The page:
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Two years ago I never thought I’d be living in China. Before coming to China, I never thought that I’d have friends from all around the world that I’d meet there. I just finished talking with a friend from Italy, which inspired me to write about this. It took a few months to get used to the fact that a majority of foreigners I see are not from the US. It also took a while for my answer for, “Where are you from?” to change from “ Philadelphia ” to “The U.S.”. I’d say about half of the Chinese people guess Africa before they guess American. Foreigners don’t assume, they just ask.

Since I’ve been here I’ve met people from the following countries:

  • Botswana
  • Ivory Coast
  • Switzerland
  • Italy
  • France
  • Lithuania
  • England
  • India
  • Mauritius (actually, an island near this country, but it’s so obscure that forgot the name)
  • Dubai
  • The Netherlands (Holland)
  • Philippines
  • Malaysia
  • Japan
  • Korea
  • Australia
  • Canada
  • New Zealand
  • Norway
  • Germany
  • Indonesia
  • Russia
  • Serbia
  • US
  • China (of course)

 

In meeting these people, number one, I am extremely jealous that all of them are fluent in at least two languages. How many Americans can say that? Every time I’ve met anyone in China this is how the conversation starts.

Meeting another foreigner – in English, because everybody speaks English:

  1. Where are you from
  2. How long have you been here?
  3. What do you do here?
  4. How long are you staying?
  5. Can you speak Chinese?

 

Meeting a Chinese person – most young Chinese people you will meet know some English, but if you can speak Chinese, taxi drivers, some waitresses, and random folks will want answers to these questions too.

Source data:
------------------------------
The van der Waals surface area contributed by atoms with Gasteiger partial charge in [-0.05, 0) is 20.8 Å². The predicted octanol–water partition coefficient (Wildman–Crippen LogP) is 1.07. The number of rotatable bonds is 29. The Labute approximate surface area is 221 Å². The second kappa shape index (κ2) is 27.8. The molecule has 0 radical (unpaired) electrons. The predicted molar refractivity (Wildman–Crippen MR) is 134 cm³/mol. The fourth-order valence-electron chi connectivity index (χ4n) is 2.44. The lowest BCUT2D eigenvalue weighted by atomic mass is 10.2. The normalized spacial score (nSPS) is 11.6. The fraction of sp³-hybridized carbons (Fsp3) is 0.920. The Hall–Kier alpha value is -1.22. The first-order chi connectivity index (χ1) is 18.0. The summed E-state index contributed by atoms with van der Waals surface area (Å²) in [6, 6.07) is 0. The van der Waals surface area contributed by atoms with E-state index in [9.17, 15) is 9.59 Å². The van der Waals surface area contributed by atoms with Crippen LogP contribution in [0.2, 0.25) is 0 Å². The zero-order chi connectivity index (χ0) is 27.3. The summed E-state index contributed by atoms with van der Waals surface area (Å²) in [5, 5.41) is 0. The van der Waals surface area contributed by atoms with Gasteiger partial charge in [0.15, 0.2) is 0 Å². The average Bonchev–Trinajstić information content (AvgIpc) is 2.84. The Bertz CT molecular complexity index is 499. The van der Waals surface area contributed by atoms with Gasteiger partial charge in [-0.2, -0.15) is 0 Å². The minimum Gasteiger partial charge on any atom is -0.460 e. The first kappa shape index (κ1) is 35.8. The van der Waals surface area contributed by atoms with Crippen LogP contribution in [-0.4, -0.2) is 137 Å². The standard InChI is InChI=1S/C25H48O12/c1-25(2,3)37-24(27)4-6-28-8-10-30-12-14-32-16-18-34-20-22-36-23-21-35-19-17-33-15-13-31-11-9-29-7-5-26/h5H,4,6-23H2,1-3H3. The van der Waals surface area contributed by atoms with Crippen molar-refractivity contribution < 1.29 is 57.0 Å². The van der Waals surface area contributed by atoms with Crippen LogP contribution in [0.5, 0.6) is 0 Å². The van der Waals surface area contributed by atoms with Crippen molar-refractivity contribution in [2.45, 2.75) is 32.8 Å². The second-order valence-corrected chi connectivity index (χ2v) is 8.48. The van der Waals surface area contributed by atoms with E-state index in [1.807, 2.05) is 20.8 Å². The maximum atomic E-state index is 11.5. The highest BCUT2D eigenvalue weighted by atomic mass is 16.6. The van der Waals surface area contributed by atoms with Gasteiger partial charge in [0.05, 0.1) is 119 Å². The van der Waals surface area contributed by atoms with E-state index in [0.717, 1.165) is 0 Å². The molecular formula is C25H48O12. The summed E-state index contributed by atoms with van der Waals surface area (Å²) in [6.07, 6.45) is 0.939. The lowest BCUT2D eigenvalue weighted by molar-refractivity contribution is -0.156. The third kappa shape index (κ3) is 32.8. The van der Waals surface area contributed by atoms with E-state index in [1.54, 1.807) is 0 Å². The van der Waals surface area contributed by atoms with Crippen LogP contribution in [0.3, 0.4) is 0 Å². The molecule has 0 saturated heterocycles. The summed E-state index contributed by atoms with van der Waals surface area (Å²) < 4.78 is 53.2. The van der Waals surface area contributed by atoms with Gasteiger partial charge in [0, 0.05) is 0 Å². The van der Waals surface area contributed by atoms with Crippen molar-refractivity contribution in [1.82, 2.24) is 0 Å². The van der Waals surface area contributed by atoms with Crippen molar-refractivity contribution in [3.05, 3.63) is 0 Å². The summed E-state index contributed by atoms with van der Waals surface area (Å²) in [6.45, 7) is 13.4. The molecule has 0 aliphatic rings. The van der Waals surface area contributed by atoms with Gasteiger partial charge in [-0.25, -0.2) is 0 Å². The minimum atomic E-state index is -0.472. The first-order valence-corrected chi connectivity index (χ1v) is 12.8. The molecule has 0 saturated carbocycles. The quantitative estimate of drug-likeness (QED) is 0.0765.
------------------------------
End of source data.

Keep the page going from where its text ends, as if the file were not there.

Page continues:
Although during the daytime you wouldn’t notice this fact, but I have been told that there are two million foreigners that live in Shanghai. (Larger than the total population of Philly), and I believe most of them to be under 35 years old. After work the foreigners come out to play in downtown Shanghai. The scene changes, more foreigners than Chinese people. This is because most of the downtown nightlife in the city is catered to foreigners. For this reason, downtown Shanghai is like a city in itself.

Most of the foreigners I’ve met here are very cool people. I think it’s because we all have some things in common, 1. we had the ambition, courage (or whatever you want to call it) to choose to leave our home country and live in another place, and 2. we all face and deal with the constant shock and awe of Chinese culture and customs every day. One thing I do find also amongst foreigners I meet here, is that they have traveled to many places in the world before coming to China, and most have lived other places as well. People are surprised to find out that I am living in China and it’s the first time I’ve left the US. My first chance to travel abroad was during the summer of 2001 but that did not happen. Ironically, that trip was denied me by Towson Univ., because I would have missed RA training, and this trip was made possible by Towson Univ. Ironic, don’t you think?

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